As a work-for-hire educational film with a distinct social message on behalf of the Lutheran Society, The Amusement Park nevertheless has Romero’s trademark style all over it. His penchant for savage critiques of American institutions and societal prejudices was so strong that the society which commissioned the PSA altogether refused to release it. Today, The Amusement Park fits in quite nicely with a culture of increased social consciousness over prejudices faced by sects in the American populace, especially those from underprivileged and vulnerable backgrounds. In context to racism and gender discrimination, however, ageism is still seen as a peripheral prejudice. Romero doesn’t hold back on its psychological effects and turns it into a disorienting nightmare.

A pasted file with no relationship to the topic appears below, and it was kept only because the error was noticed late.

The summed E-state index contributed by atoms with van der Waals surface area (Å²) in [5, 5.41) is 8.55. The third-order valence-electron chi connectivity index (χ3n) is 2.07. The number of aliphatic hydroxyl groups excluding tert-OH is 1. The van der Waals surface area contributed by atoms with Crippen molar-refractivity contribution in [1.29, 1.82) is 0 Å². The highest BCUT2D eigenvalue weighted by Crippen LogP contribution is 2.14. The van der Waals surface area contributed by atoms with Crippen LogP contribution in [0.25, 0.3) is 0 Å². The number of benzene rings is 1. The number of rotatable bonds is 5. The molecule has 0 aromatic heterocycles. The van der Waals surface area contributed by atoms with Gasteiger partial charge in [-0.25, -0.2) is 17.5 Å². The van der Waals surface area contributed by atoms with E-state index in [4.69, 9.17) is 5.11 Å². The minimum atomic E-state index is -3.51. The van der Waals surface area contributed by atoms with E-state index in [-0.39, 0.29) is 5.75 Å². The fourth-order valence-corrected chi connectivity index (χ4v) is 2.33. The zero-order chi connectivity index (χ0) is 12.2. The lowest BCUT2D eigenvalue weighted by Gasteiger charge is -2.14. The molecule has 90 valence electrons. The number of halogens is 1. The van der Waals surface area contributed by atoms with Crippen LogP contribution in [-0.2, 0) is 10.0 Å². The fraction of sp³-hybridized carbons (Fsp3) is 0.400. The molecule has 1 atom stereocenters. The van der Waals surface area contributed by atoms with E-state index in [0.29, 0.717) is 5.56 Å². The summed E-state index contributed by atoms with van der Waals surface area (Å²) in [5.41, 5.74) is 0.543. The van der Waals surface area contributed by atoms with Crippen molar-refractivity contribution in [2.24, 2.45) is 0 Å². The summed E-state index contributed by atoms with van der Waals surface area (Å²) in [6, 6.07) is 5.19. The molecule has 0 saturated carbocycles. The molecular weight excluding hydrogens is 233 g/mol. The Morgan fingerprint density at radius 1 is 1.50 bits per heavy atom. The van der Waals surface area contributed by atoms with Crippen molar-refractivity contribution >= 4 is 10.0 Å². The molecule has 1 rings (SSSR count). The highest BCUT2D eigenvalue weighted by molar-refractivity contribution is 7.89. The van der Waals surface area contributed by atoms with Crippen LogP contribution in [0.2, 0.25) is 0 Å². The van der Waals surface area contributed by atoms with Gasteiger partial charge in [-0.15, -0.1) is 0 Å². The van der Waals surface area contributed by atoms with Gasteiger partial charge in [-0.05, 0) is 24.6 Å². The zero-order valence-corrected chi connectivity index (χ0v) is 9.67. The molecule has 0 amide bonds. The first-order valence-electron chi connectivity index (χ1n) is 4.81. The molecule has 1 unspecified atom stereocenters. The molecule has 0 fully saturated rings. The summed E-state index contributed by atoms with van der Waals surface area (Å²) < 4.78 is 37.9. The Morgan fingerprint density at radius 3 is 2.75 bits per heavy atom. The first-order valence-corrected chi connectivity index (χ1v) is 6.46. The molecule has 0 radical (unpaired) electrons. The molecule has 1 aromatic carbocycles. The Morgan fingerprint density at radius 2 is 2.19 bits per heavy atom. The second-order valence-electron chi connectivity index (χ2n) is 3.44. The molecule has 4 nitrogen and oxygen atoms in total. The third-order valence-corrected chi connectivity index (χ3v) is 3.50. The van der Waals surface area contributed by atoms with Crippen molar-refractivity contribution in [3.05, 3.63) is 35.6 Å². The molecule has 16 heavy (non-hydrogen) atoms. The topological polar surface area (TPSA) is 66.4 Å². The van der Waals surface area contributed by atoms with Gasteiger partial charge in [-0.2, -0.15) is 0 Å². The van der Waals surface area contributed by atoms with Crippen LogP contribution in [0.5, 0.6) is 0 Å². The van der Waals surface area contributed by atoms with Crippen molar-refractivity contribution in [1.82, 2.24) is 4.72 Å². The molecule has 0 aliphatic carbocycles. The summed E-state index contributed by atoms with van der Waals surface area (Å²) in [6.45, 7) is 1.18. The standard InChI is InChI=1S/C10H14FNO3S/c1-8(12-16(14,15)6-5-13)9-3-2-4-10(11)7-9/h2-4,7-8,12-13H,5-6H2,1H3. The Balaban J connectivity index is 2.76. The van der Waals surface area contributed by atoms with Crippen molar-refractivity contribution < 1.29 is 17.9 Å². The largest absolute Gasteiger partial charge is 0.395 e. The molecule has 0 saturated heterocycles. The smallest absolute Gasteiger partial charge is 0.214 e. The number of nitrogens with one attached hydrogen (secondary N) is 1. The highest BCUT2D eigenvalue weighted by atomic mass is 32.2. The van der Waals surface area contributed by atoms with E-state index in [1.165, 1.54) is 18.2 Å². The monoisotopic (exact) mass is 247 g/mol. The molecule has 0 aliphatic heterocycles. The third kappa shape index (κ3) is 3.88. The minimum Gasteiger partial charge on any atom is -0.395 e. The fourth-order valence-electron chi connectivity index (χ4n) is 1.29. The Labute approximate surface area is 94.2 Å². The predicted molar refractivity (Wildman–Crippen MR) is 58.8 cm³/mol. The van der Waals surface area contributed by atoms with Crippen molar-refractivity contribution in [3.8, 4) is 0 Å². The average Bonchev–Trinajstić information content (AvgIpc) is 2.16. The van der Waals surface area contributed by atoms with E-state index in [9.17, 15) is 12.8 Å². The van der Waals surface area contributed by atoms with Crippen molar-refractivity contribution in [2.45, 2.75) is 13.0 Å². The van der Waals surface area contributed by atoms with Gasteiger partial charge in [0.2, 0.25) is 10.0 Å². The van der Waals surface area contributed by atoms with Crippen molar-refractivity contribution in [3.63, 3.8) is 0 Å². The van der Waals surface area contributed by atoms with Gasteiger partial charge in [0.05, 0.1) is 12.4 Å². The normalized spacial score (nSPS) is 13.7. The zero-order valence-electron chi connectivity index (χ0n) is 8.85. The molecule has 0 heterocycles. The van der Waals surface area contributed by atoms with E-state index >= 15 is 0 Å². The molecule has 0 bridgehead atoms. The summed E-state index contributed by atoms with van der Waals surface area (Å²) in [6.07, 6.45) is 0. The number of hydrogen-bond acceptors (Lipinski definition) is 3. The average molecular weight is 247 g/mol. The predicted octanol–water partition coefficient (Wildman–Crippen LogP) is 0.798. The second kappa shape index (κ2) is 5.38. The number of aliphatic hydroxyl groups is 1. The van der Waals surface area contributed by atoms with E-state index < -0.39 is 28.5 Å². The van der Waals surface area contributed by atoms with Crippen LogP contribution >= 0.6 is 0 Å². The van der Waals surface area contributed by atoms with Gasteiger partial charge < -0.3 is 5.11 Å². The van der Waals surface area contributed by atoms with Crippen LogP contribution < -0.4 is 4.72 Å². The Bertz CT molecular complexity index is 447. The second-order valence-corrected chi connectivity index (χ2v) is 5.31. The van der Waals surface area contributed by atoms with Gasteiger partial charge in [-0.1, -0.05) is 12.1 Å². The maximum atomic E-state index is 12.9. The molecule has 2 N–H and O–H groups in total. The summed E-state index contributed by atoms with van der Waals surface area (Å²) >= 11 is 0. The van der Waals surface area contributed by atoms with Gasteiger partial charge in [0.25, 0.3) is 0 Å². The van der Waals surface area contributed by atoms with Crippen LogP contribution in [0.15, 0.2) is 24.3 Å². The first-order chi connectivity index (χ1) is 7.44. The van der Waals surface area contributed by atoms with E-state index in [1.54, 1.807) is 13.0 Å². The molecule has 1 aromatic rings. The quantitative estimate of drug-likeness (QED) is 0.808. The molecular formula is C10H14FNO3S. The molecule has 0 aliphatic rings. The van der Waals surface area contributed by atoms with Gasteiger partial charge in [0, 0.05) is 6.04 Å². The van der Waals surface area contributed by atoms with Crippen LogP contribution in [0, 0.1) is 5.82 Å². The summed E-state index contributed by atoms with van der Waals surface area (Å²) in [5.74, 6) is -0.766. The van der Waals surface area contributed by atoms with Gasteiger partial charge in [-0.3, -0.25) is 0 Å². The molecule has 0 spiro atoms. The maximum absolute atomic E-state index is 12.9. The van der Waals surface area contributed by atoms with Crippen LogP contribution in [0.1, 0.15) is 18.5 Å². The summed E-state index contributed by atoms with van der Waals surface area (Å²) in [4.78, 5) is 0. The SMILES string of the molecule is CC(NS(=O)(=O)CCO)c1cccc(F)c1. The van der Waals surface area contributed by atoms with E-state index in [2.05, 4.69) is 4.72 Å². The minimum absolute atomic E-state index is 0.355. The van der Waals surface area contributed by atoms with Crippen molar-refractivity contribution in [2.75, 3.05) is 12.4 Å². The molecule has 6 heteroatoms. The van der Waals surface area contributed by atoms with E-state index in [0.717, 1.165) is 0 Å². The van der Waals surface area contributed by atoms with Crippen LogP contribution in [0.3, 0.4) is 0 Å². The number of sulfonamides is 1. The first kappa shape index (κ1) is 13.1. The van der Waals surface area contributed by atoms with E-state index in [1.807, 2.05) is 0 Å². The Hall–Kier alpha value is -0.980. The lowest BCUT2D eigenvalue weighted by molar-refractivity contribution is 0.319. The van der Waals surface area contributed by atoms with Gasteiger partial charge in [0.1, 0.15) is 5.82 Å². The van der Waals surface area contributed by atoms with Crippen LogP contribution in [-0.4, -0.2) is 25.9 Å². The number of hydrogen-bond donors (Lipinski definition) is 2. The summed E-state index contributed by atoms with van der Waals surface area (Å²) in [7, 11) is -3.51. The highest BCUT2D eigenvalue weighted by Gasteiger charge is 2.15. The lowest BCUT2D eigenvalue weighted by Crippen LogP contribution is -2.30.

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The Amusement Park forgoes any sense of coyness or cute subtext with its opening. A 71-year-old man (Lincoln Maazel, who I will refer to as Old Man in this piece) introduces the movie and explains what it’s trying to depict. This level of straightforwardness confronts viewers with a truth that most will already know but don’t like to admit — we often treat old people as less important or as an inconvenience in society. The Old Man says directly into the camera, “As you watch this film, remember, one day you will also be old.” Age and the failure of the human body is a timeless fear in everyone, even though we put the thought away for as long as we don’t personally suffer from its effects. Mentally and physically, the idea of staying “young’” is an obsession, and industries make billions off of it.